Marcella Bremer: I still meet many managers who treat feelings as personal stuff and would like to send you to your therapist – they think it’s not appropriate at work.
Terrence Seamon: Yes, this attitude is still here. Command and control: I need your pair of hands, you need to do the work as I say, and that’s it! But we bring our feelings to work. It is the 21st century. We should upgrade. We should move this paradigm and educate the managers we work with as consultants.
Work with a Theory Y approach – people are intrinsically motivated – instead of a theory X approach (when you believe they need control). Theory U is also a new way of thinking; it suits our 21st century to be present in the moment and take systemic complexity into consideration. When you treat people with respect, you will be able to engage them. Managers should be energizers. Instead of de-energizers who demotivate their team.Managers should be energizers, instead of de-energizers Click To Tweet
Marcella Bremer: Do you have a favorite tool?
Terrence Seamon: I love Kurt Lewin’s Force Field Analysis. You get a flip chart or a piece of paper. Draw a vertical line. Think of a particular goal you’re trying to achieve. And then, identify the positive forces. The negative are restraining forces that hold you back. It’s insightful to brainstorm ways to destabilize both sides. Because you need to break up the current balance that keeps everything the way it is! You want the positive factors to be amplified or boosted while the negative factors need to be disturbed or diminished.
I use this a lot with teams but also with individuals in coaching. It helps because it is so visible – you get this overview of where you are and you get ideas of what you need to move, right away. It converts very nicely into an action plan.
People can do this exercise right away. If there’s something you want to change, whether it’s a personal or an organizational or community goal, grab a piece of paper or a paper napkin and do this exercise!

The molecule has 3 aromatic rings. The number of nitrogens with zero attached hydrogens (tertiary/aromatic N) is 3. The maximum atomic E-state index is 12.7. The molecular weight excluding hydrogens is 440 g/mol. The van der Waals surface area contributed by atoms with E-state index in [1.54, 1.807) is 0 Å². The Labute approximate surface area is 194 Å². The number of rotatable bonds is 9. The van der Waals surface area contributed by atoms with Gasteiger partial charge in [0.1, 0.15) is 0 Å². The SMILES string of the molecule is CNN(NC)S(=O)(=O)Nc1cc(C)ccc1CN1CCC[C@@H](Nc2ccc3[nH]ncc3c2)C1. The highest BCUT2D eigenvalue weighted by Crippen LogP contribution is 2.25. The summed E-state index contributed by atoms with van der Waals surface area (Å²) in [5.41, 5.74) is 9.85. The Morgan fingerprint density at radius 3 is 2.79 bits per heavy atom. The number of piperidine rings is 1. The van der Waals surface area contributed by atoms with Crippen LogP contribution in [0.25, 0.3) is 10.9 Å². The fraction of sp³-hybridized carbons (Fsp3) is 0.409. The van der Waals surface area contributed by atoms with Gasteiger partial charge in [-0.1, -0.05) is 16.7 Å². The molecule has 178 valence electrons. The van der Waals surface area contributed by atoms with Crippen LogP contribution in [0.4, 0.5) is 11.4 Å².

Marcella Bremer: What part of change do you find difficult yourself?
Terence Seamon: Change involves energy and motivation. Nothing will change until I decide to get out of my chair and do something differently. The inertia can be difficult. You can have a great force field analysis hanging on the wall, but you have to move – out of your comfort zone!
Nothing will happen unless you DO something. Even if you start with baby steps – and those small steps are probably the way to go – you’ll create momentum. And then, you don’t want to stop the change anymore – because it’s fun and an adventure. Once you get going, it fuels itself. But to get there… The comfort zone is recognizable for me. Everyone has different inner barriers to get out of their comfort zone. It could be procrastination, perfectionism or the tendency to over-analyze. Whatever it is, we have to overcome it and change.
- What would you like to change? Grab a piece of paper and do a Force Field Analysis.
- What is your favorite tool to help people and organizations change? Please add it in the comments!
Terrence H. Seamon is an organization development consultant who coaches leaders and teams. His latest book, Change for the Better, provides a guide to navigating through organizational change. Terry writes a blog called Here We Are. Now What?
Marcella Bremer is an author and culture & change consultant. She co-founded this Leadership & Change Blog and OCAI-online.com.